Cardiac Toxicity Not Increased 25 Years after Treatment of Early-Stage Breast Carcinoma with Mastectomy

September 3, 2018

Patients Treated with Breast Radiotherapy Have No Higher Risk of Long-Term Cardiac Morbidity

Charles Simone, MD, Radiation Oncologist with University of Pennsylvania Health System

ASTRO’s Annual Meeting is the premier scientific meeting in radiation oncology and is expected to attract more than 11,000 attendees including oncologists from all disciplines, medical physicists, dosimetrists, radiation therapists, radiation oncology nurses and nurse practitioners, biologists, physician assistants, practice administrators, industry representatives and other health care professionals from around the world.

The theme of the 2012 meeting is “Advancing Patient Care Through Innovation” and will examine how innovation in technology and patient care delivery can lead to improved patient outcomes. The four-day scientific meeting will include six plenary papers, 408 oral presentations, 1,724 posters, and 130 digital posters in 63 tracks/topic areas.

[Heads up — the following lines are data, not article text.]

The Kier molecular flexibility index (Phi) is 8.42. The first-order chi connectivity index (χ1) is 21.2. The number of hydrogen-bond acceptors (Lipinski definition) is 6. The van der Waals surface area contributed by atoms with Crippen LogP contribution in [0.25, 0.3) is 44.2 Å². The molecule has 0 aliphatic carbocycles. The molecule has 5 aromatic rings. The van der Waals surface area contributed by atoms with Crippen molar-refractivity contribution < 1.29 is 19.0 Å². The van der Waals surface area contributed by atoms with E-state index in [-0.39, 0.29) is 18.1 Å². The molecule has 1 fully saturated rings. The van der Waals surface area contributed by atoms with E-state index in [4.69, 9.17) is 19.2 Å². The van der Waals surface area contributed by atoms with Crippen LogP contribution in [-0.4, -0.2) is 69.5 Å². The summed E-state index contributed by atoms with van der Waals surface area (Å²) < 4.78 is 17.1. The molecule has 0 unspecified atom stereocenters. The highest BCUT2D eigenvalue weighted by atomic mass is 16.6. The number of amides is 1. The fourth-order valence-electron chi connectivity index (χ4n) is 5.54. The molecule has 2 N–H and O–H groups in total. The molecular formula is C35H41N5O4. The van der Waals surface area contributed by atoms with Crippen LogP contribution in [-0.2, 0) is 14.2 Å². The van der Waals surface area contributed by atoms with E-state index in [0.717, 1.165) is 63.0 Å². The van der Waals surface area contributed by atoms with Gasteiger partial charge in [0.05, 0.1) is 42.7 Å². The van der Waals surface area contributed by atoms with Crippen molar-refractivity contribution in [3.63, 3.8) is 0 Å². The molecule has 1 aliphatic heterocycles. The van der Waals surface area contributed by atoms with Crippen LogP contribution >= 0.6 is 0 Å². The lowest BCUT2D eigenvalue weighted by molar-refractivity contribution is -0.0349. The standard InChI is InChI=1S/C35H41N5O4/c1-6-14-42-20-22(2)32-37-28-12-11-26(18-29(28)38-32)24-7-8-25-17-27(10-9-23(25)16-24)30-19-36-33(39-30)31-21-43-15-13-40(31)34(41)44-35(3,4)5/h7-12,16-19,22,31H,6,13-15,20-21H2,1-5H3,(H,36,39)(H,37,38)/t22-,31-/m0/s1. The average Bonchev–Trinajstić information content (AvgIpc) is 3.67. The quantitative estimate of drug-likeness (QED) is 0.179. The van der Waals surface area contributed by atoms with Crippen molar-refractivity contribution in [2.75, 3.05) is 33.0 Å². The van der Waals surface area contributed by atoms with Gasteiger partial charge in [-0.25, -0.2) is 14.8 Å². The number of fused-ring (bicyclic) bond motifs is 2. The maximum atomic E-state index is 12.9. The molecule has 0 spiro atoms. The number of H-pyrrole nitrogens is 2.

As part of this year’s conference, Charles Simone, MD, Radiation Oncologist with University of Pennsylvania Health System and colleagues are presenting the study that was conducted on 247 stage I-II breast cancer patients treated from 1979-1987 at NCI to evaluate for anatomic and functional abnormalities, and CT angiogram to evaluate for stenotic coronary disease and determine coronary arterial calcium score (CAC) of atherosclerotic burden. The imaging was assessed by a single experienced cardiologist blinded to randomization arm.

This is the first study to report comprehensive late cardiac outcomes after randomization for breast cancer therapy. Based on this study, in the era of 3D planning, patients that were treated with breast radiotherapy do not have a higher risk of long-term cardiac morbidity compared with modified radical mastectomy patients.

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